The EE Group is actively seeking Dealers with sales/ service/installation capabilities to promote the latest wireless AVL, SCADA and data products from Telegauge Systems, Inc. This innovative program requires NO inventory and NO billing by your facility; you just sell it and sign up the end user to collect the commissions.

Now the real reason to choose the EE Group and Telegauge over the host of others; we pay you permanent residual income every month on your airtime sales forever.

Airtime commissions range up to 12% per month based on prior sales and you buy all equipment direct from the factory at 2-tiered wholesale prices as well for great margins.

Telegauge builds fully 2-way overt and covert (hidden) GPS based Automatic Vehicle Location, SCADA, remote management, telemetry and data systems routed via cellular and satellite that are delivered to the end user via the Internet or direct to the desktop. Applications are both ‘canned’ and custom depending upon the customers needs. We even have full dispatch systems including credit card swipe and billing if needed.

Finally, the prices on the product are guaranteed to be the LOWEST in the industry at under $600 retail for the equipment and from $6 to $30 on the monthly airtime with most customers in the $15 range. Note too that the price is the same for cellular OR satellite world wide coverage and no one else has this exclusive capability.

Telegauge provides the product, software, airtime, billing and final information from a single source and you can be a BIG part of it. You stock NOTHING, just collect the checks.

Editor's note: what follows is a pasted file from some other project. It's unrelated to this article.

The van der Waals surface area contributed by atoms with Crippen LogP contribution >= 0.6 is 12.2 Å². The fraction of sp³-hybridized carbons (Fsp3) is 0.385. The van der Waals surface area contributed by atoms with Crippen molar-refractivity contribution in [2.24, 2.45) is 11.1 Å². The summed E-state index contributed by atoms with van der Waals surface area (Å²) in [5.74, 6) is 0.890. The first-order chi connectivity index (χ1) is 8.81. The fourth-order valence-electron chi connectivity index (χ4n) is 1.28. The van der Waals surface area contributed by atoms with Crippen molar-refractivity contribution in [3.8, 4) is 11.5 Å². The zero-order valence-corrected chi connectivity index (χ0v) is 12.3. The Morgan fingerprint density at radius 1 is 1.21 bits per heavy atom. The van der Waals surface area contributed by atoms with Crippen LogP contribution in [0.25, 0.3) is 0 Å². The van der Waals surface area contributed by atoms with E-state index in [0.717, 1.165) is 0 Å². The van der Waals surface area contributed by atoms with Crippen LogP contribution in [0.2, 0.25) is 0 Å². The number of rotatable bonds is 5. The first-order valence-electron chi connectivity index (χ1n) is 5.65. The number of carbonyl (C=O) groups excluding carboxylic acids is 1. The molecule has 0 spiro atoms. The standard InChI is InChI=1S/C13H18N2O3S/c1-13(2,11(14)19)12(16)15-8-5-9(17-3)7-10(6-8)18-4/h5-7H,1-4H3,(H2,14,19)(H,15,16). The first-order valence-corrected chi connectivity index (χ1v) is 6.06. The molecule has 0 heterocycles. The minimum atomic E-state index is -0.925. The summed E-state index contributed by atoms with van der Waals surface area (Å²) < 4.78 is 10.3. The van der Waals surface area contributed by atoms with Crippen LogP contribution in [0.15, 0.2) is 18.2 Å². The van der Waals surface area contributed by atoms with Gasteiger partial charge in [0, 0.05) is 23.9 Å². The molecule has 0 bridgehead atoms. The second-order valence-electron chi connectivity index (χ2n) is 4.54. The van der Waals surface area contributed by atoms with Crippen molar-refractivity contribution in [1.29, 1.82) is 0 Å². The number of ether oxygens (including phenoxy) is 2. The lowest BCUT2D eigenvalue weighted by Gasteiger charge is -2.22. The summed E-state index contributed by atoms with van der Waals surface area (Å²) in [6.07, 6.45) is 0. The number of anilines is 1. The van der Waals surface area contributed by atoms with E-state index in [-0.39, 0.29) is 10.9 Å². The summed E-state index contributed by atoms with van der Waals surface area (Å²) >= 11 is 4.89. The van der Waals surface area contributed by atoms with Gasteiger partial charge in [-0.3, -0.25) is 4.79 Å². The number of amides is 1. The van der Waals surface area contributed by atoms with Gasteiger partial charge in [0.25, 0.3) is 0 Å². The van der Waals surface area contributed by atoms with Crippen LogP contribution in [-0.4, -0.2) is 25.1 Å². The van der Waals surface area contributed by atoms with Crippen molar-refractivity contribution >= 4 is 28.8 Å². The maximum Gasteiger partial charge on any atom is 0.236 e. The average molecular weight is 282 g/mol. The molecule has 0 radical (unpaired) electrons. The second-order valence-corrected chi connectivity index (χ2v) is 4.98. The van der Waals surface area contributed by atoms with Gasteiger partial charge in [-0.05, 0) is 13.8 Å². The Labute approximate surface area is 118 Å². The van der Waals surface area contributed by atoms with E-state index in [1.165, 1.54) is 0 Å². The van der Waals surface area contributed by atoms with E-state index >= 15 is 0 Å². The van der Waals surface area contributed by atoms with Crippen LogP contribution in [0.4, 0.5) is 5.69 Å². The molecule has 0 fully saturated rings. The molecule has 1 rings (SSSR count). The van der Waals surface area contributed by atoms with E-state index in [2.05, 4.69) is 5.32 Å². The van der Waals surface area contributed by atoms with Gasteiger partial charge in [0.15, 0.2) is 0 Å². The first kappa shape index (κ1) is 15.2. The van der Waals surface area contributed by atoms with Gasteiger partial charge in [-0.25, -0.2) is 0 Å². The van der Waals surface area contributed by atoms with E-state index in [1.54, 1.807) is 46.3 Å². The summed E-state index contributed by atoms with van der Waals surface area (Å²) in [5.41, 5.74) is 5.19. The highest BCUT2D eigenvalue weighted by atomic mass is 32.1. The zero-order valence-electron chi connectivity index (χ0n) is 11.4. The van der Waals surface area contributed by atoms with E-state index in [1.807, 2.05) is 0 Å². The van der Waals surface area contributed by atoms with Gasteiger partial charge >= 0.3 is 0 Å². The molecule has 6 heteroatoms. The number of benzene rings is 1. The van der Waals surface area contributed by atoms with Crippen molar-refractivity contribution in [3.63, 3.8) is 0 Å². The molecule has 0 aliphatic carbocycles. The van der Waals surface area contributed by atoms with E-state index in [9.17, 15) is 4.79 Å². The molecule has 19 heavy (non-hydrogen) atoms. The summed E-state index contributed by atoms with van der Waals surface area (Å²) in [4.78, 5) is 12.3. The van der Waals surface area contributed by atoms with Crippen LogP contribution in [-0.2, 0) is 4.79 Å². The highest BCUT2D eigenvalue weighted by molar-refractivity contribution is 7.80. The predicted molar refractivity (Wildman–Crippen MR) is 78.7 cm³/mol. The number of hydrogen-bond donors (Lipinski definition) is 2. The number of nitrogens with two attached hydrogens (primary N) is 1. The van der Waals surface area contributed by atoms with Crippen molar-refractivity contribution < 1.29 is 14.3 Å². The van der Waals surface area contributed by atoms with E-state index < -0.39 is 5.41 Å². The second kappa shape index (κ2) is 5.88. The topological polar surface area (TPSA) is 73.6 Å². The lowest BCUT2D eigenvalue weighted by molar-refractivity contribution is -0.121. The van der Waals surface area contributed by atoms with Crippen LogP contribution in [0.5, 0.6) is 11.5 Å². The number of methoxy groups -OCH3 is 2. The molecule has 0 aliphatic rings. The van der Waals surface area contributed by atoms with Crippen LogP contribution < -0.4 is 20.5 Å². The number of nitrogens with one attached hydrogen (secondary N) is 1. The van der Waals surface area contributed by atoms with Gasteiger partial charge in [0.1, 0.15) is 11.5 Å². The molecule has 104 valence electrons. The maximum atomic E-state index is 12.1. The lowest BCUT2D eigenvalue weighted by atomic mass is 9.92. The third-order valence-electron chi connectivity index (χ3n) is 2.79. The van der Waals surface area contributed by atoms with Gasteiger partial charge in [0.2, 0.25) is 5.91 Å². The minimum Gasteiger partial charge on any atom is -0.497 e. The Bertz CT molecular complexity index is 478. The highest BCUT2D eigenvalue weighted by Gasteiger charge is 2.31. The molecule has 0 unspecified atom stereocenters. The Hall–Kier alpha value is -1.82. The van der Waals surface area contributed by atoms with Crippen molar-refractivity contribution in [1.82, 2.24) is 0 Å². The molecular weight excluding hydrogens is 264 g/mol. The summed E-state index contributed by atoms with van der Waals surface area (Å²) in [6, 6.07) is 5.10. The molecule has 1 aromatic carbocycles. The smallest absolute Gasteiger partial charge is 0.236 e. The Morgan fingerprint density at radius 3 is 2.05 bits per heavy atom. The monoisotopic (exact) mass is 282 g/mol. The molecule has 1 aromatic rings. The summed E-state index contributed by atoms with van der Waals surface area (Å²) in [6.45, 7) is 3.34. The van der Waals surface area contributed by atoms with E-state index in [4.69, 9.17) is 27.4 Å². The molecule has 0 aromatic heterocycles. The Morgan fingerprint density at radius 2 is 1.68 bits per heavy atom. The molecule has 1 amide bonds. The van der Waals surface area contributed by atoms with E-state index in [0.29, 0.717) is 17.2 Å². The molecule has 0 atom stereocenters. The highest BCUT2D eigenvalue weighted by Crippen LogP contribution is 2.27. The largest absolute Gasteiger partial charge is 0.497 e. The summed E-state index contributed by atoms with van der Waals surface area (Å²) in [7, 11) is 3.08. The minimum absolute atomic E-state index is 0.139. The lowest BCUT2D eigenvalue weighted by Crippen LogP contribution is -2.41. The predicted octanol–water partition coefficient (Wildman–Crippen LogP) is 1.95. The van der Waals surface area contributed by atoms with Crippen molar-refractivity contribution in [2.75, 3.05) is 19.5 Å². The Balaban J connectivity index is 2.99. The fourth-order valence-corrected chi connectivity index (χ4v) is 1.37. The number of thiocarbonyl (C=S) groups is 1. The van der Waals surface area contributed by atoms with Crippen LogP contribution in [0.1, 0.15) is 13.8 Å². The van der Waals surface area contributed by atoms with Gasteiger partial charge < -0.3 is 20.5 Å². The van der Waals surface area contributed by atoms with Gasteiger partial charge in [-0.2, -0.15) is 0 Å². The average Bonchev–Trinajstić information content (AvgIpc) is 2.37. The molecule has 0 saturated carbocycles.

We are paid by the manufacturer to support YOU and unlike other factories; we never bid against you, restrict you or take your deal. We help you with demo equipment, brochures, information, sales assistance, web advertising and user name/passwords for the website so that you don’t even need to buy anything to start up fast.

Contact us for a no-obligation CD of all the presentation and training material, price spreadsheets and information at: or for fast action call for a link to the Dealers Only page: 310-534-4456 and mention that you found out about it via Brad Dye’s Newsletter. You have nothing to lose and some great residual income to gain. Call or e-mail NOW.




GLENAYRE T-8500 AND T-8600 900 MHz

For Information please e-mail or call:

Stephan J. Suker
General Manager
CVC Paging

E-mail: left arrow CLICK HERE

Telephone: 802-775-6726

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AAPC is pleased to announce the following new vendor benefits for 2005:

Gold Vendors receive:

  • Free 1/2 page ad in the AAPC newsletter
  • Free promotional article in the AAPC newsletter
  • Company logo on AAPC home page
  • Company logo and listing on vendor section of AAPC web site
  • 25% discount on exhibit space at any AAPC conference
  • Opportunity to distribute one promotional piece at any AAPC conference
  • A one-time email blast sent to AAPC members
  • Recognition at any trade shows attended by AAPC

Silver Vendors receive:

  • Free 1/4 page ad in the AAPC newsletter
  • Company logo and listing on vendor section of AAPC web site
  • 15% discount on exhibit space at any AAPC conference
  • Opportunity to distribute one promotional piece at any AAPC conference